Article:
What is the usefulness and relevance of movement and posture in corporate worship? This is the 10th in a series on this topic inspired by a chapter in “Participating in Worship” by Craig Douglas Erickson.
Today we look at the issue of Laying on hands.
The most common example of laying on of hands in my fellowships is for the commissioning of elders. It is moving, reverent and meaningful. But do we restrict this acts unnecessarily? Could it have other applications in our times of corporate worship?
What are some Biblical instances of the significance of hands?
- Hands are very expressive (Psalm 46:1; 97:8; Isaiah 55:12).
Hands are meant to be pure (Exodus 30:19-21; Psalm 23:4; James 4:8; Matthew 15:2, 20; 27:24; Mark 7:2, 5).
Hands are involved with sacrifice (Exodus 29:10-25).
They are laid upon people to confer power and authority (Deuteronomy 34:9; Acts 6:6; 8:17-19; 19:6; 1 Timothy 4:14; 2 Timothy 1:6).
Jesus himself lays hands on children (Matthew 19:15) and on people who needed healing (Mark 6:5; 8:23; 16:18; Luke 4:40).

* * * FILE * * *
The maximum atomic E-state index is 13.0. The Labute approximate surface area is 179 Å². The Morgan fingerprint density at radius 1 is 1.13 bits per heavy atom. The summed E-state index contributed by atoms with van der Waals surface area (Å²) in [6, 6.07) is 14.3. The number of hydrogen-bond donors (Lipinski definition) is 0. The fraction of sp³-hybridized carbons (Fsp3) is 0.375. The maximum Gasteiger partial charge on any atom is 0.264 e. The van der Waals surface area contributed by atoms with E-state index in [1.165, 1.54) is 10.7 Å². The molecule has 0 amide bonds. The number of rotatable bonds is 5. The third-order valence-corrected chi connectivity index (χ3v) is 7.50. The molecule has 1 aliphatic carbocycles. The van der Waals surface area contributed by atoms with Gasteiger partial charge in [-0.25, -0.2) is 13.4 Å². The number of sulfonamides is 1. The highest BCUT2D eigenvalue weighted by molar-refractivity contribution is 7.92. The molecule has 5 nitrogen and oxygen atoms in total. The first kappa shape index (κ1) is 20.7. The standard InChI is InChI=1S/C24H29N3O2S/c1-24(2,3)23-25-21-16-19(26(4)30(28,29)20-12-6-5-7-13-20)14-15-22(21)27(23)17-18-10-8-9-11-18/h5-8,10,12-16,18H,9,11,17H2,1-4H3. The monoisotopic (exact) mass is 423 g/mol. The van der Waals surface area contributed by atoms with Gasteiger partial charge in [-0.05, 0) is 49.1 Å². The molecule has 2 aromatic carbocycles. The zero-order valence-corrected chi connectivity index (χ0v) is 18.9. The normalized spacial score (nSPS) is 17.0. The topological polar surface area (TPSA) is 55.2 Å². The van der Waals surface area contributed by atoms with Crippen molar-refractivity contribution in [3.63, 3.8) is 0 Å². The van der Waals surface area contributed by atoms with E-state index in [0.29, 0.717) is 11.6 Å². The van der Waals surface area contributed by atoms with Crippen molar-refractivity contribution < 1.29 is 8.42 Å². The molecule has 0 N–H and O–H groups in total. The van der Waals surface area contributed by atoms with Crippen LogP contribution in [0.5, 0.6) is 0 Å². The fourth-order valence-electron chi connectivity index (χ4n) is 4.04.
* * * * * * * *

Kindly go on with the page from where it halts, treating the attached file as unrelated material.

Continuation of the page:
The apostles laid hands on people (Acts 28:8).
The early church laid hands on missionaries (Acts 13:3).
Is there a place for laying on of hands in the following circumstances in our services?
- Sending out a mission team
Commissioning someone for a special work of service (teaching children; deacons; elders; taking up a leadership role; involvement in corporate worship leadership).
Praying over someone with a significant illness.
Someone leaving the congregation and moving to another church in another city or even country.
Helping people with times of crisis in their lives.
Restoring people to the faith and/or the fellowship.
Praying over people about to be baptised.
Welcoming a new baby into the congregation.
Praying over a couple about to be married, or having just arrived back from honeymoon.
Perhaps there are other circumstances in which laying on of hands in prayer would be appropriate. Can you think of any?
Please add your comments on this week’s topic. We learn best when we learn in community.
Do you have a question about teaching the Bible? Is it theological, technical, practical? Send me your questions or suggestions. Here’s the email: firstname.lastname@example.org.
If you’d like a copy of my free eBook on spiritual disciplines, “How God grows His people”, sign up at my website: http://www.malcolmcox.org.
Please pass the link on, subscribe, leave a review.
“Worship the LORD with gladness; come before him with joyful songs.” (Psalms 100:2 NIV11)
God bless, Malcolm
PS: You might also be interested in my book: “An elephant’s swimming pool”, a devotional look at the Gospel of John